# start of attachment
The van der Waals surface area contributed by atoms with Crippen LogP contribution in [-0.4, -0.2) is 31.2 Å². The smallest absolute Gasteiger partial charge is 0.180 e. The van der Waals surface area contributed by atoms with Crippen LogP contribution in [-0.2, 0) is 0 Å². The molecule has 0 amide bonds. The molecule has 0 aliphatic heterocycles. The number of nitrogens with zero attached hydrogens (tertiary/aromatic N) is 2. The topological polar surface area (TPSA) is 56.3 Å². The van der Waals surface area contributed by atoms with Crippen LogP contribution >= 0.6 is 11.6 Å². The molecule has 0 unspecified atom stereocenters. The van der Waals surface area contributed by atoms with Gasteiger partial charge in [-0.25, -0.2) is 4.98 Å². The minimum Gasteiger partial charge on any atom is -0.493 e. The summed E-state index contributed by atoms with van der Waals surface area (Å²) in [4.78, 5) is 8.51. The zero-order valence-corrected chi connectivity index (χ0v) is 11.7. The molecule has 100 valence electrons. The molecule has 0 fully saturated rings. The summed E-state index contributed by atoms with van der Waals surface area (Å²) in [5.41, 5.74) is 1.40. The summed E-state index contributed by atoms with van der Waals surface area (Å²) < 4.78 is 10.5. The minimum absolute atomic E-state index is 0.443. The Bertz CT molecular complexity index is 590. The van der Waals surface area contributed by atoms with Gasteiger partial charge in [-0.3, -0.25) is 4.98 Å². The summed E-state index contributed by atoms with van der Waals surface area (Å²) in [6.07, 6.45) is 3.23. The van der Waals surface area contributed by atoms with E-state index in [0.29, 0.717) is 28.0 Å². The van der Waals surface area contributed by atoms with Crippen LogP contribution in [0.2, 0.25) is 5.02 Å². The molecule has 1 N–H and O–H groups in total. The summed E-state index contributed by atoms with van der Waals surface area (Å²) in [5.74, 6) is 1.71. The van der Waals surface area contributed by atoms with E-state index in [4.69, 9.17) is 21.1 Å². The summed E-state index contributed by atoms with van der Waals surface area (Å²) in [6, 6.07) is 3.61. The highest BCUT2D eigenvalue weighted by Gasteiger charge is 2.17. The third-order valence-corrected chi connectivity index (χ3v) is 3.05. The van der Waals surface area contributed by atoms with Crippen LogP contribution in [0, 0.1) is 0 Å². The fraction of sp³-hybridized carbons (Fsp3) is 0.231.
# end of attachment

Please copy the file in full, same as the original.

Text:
The van der Waals surface area contributed by atoms with Crippen LogP contribution in [-0.4, -0.2) is 31.2 Å². The smallest absolute Gasteiger partial charge is 0.180 e. The van der Waals surface area contributed by atoms with Crippen LogP contribution in [-0.2, 0) is 0 Å². The molecule has 0 amide bonds. The molecule has 0 aliphatic heterocycles. The number of nitrogens with zero attached hydrogens (tertiary/aromatic N) is 2. The topological polar surface area (TPSA) is 56.3 Å². The van der Waals surface area contributed by atoms with Crippen LogP contribution >= 0.6 is 11.6 Å². The molecule has 0 unspecified atom stereocenters. The van der Waals surface area contributed by atoms with Gasteiger partial charge in [-0.25, -0.2) is 4.98 Å². The minimum Gasteiger partial charge on any atom is -0.493 e. The summed E-state index contributed by atoms with van der Waals surface area (Å²) in [4.78, 5) is 8.51. The zero-order valence-corrected chi connectivity index (χ0v) is 11.7. The molecule has 100 valence electrons. The molecule has 0 fully saturated rings. The summed E-state index contributed by atoms with van der Waals surface area (Å²) in [5.41, 5.74) is 1.40. The summed E-state index contributed by atoms with van der Waals surface area (Å²) < 4.78 is 10.5. The minimum absolute atomic E-state index is 0.443. The Bertz CT molecular complexity index is 590. The van der Waals surface area contributed by atoms with Gasteiger partial charge in [-0.3, -0.25) is 4.98 Å². The summed E-state index contributed by atoms with van der Waals surface area (Å²) in [6.07, 6.45) is 3.23. The van der Waals surface area contributed by atoms with E-state index in [0.29, 0.717) is 28.0 Å². The van der Waals surface area contributed by atoms with Crippen LogP contribution in [0.2, 0.25) is 5.02 Å². The molecule has 1 N–H and O–H groups in total. The summed E-state index contributed by atoms with van der Waals surface area (Å²) in [5.74, 6) is 1.71. The van der Waals surface area contributed by atoms with E-state index in [4.69, 9.17) is 21.1 Å². The summed E-state index contributed by atoms with van der Waals surface area (Å²) in [6, 6.07) is 3.61. The highest BCUT2D eigenvalue weighted by Gasteiger charge is 2.17. The third-order valence-corrected chi connectivity index (χ3v) is 3.05. The van der Waals surface area contributed by atoms with Crippen LogP contribution in [0, 0.1) is 0 Å². The fraction of sp³-hybridized carbons (Fsp3) is 0.231.